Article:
Learning Strategies

How Video Coaching Leads to More Honest Teaching

By Angie Busch Alston     Oct 23, 2018

How Video Coaching Leads to More Honest Teaching

You know that squirmy feeling you get when you hear a recording of your own voice? Maybe you listen back to your voicemail greeting to make sure it’s really you? Multiply that feeling by ten and you’ll get an idea of how it initially feels to watch videos of yourself teaching.

When we first began doing video coaching at Brevig Mission School in Northwestern Alaska, I was nervous. So were my colleagues. But sometimes all you need is a little push.

A Friendly Nudge

Our own gentle nudge came in the form of our progressive and forward-thinking principal, Ginger Crockett. For her, it’s really important that we learn from each other. Watching each other teach means noticing our colleagues’ routines and techniques—ones that we can adapt into our own practice.

To help us through our initial fears of recording ourselves, Ginger gave us weekly video challenges. One week, she challenged us to film the first three minutes of class. Another week, she wanted to see a transition time. Sometimes we would film times that related to our professional growth plans. Each week, we’d bring the recordings to staff meetings and watch them together with a partner or small group. Sometimes, Ginger would provide prompts for us to use as we discussed the recordings.

When I first shared these early videos, my initial feeling was one of embarrassment, particularly around my physical appearance. Thoughts like “I really need to do something with my hair” and “How many pounds do I need to lose before I look good in those pants?” were not uncommon. I also found myself worried about sharing “good” footage—exemplary footage—the kind of footage that wouldn’t leave my colleagues judging me or my teaching. I didn’t want to give them any reason to think or say things like, “She lets her kids get away with that?” or “No wonder her students don’t know anything about U.S. History!”

It Gets Easier

But the more videos I shared, the less fear and embarrassment I felt. I stopped noticing my physical imperfections. I found myself relaxed around my colleagues, as they didn’t shred my teaching practices. In fact, I was pleasantly surprised when my colleagues actually noticed good things about my lesson—things that I either hadn’t seen myself or had downplayed. We even laughed together—at some common student antics, at ridiculous facial expressions, at my fabulous “Bad Hair Day” hair during Spirit Week. Hearing their compliments, sharing some levity, and seeing them recognize my strengths was affirming. It made me want to try harder in the classroom and sharpen my skills.

When I got brave enough to show honest videos of what was going on in my classroom rather than carefully curated highlights, my colleagues made some great suggestions for ways I might improve or enhance my lessons. Such a thoughtful, respectful back-and-forth only increased the admiration I had for my colleagues, made me more eager to seek their feedback, and made clear the benefits of tapping into our staff’s collective intelligence.

For example, seeing the Daily Five posters in a first-grade classroom inspired me to make a set of Weekly Five tasks for my high school students. And third grade’s small-group rotations reminded me of the power of masterful differentiation and instruction tailored to the specific needs of the students. The way my students focused during their math class convinced me that I could expect more of my students during direct instruction.

Ultimately, filming my own teaching made me vulnerable, but the recordings provided an objective and accurate peek into my classroom’s goings on. It can be easy to dismiss the results of live observations as a reflection of the observer’s bias. It’s harder to dismiss them when video evidence is staring you in the face. As one of our consultants is fond of saying, “the eye in the sky don’t lie.”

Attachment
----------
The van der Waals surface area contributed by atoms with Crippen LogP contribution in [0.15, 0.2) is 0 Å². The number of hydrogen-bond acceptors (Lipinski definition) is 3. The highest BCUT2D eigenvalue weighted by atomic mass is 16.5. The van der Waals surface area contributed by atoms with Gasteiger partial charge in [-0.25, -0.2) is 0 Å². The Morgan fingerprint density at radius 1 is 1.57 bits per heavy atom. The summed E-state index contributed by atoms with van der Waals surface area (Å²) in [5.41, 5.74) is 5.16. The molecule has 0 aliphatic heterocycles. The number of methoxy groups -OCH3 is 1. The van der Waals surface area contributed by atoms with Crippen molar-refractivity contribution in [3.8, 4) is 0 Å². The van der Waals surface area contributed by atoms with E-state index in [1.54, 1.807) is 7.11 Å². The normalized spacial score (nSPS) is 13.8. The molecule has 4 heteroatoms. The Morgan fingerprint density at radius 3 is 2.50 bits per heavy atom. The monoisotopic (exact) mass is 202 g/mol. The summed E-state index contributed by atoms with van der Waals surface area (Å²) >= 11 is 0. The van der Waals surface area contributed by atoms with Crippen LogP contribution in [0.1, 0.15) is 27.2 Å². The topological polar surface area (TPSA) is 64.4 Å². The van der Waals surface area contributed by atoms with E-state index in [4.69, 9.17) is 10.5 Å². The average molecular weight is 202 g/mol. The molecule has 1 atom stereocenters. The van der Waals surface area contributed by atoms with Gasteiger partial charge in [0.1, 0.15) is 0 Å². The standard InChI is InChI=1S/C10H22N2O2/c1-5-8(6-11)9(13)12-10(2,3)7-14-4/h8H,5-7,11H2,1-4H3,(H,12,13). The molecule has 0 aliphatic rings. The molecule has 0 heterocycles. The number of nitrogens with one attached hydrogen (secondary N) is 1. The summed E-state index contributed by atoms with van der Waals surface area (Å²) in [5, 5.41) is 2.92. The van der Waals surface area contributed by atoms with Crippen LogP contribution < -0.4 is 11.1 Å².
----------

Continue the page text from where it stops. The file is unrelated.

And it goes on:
A Practical Solution

While the value of seeing my colleague’s skills in action was undeniable, it did have some practical limitations. For one, scheduling a time for teachers to get together to review footage was, quite frankly, a nightmare. Not having prep periods meant that we had to miss instructional time to conduct peer observations. To make sure all of our classrooms were covered, we developed an elaborate schedule where paraprofessionals rotated to cover our classes, like some sort of relay race without the uniforms or the excitement or the medals.

The scheduling complications prompted a lot of resistance to peer observations. Some weeks, I didn’t even bother signing up. It became very easy for teachers to convince themselves that their instruction time was too precious to do peer observations. Excuses, it seems, were plentiful.

Our school was looking for a solution that preserved the value of peer observations and solved the scheduling woes. We found a good fit (and really stepped up the video coaching game) with Edthena, a platform that allows teachers to upload teaching footage to a secure website (it also compresses the footage, making it easy to upload, even with our less-than-reliable connection up here in the Bering Strait).

Once uploaded, footage is only available to members of a group that the teacher allows. For Brevig Mission School, this meant the only ones with access to our videos were teachers and our principal. Not only can group members view these shared videos, but they can also make time-stamped comments.

With a couple clicks and keystrokes, my colleagues could give detailed feedback on my classroom videos—and I on theirs. The whole system makes it easy to scan through comments, as well as see exactly what was happening in the video that prompted each comment. Since the video lives online, could observe different teachers and student age groups at different times of the day, whenever a free few minutes opened up.

Implementing a school-wide video coaching program can open up a world of new possibilities for personal and professional growth—helping both teachers and the students they serve.

To be sure, video coaching can be uncomfortable (especially at first), but the process is just too powerful to abandon for the jitters. Watching my own lessons and analyzing them with fellow teachers has prompted me to take a hard look at what I do in the classroom each day. Watching my colleagues teach has also opened my eyes to a whole host of new ideas—to what is really possible in a classroom. Making myself vulnerable enough to share and open to objective feedback has certainly made me a better teacher.

Learning Strategies